The daily death toll appear to start flattening out from around 22 days since three daily deaths were first reported. The number of new deaths hovered at around 150 for nearly 10 days from then, according to the FT.

Last month, Brennan said the WHO provided Iran with enough kits to test at least 110,000 people and "seven tons" of protective equipment and supplies, CNBC reported. More than 30 labs across the country were reported to have the capacity to run tests and at least 20 more were expected to be added, Brennan said.

Tehran, Iran, coronavirus, March 2020
An Iranian wearing masks walk past a mural displaying their national flag in Tehran on March 4, 2020. Healthy individuals only need to wear a mask if taking care of a sick person, the World Health Organization (WHO) advises. Getty Images

But Iranians reportedly remain concerned over the country's lack of medical equipment and its ability to fight the outbreak, which have been hampered by U.S. sanctions.

Last week, a spokesperson for the country's Foreign Ministry, Seyed Abbas Mousavi, accused the Trump administration of "putting Iranians' health at risk through economic and medical terrorism" and "committing crimes against humanity."

Hamed Mousavi, a professor of political science at the University of Tehran, noted: "I don't think they [the Iranian government] took it too seriously in the first week or two [of the outbreak]. I think the Iranian government was pretty much unprepared and the fact that Iranian officials were infected during the first week, it actually lowered their effectiveness in dealing with it," he told Al Jazeera's The Take podcast last week.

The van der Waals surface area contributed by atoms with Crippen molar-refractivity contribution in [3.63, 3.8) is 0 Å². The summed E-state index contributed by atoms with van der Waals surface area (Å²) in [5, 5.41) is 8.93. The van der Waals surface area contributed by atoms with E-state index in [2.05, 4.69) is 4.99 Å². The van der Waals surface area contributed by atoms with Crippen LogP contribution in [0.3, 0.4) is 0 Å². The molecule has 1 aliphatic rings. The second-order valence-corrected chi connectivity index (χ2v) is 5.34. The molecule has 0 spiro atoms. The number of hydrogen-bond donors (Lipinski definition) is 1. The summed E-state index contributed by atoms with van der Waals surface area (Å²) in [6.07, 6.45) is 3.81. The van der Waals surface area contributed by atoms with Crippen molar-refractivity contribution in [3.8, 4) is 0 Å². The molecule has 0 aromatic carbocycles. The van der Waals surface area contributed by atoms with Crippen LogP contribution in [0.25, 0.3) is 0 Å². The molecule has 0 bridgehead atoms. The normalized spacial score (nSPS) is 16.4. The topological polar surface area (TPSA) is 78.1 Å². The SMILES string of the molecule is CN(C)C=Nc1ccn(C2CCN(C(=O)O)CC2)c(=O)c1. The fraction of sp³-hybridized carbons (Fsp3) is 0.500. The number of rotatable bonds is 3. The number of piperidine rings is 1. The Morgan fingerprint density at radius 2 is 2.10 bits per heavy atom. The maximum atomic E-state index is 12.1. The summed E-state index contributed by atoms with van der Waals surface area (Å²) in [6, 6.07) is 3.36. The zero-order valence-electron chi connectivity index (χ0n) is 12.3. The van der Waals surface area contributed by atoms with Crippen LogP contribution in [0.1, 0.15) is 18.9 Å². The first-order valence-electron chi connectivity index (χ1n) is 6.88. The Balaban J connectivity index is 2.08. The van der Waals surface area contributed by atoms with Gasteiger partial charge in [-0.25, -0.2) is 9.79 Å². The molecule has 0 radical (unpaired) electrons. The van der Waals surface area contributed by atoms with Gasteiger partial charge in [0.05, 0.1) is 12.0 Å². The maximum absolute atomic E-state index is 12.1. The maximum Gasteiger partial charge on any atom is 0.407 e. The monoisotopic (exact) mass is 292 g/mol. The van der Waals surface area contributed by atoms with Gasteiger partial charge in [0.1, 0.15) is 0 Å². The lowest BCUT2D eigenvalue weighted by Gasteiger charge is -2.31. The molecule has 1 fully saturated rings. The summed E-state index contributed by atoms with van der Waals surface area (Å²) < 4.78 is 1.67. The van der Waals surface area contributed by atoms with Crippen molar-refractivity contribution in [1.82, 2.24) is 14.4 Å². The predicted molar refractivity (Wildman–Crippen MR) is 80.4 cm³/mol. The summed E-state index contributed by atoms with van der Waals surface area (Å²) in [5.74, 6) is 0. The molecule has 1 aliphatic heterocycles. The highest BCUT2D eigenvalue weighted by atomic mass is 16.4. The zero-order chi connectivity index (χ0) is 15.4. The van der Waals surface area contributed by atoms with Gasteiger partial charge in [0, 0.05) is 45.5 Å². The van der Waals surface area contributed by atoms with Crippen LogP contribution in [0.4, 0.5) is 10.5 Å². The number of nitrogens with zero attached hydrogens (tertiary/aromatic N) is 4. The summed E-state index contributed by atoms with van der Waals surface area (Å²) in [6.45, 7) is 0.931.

"There weren't enough tests [test kits in the country] to conduct large scale testing [for the virus]," he added.

"The issue is not in that the Iranian government is lying [about the latest virus figures]...the issue is of having the resources to come up with accurate numbers...how accurate these numbers are really depends on how much testing you're doing. There is a definite issue of not being able to import the necessary number of test kits.

"Iran isn't able to import even the simple things such as face masks," he added. Even though the U.S. has said "humanitarian goods such as medical equipment like masks are exempt from sanctions...the problem is the financial system and transportation industry [of Iran] are sanctioned, essentially that means you can't buy anything," Mousavi said.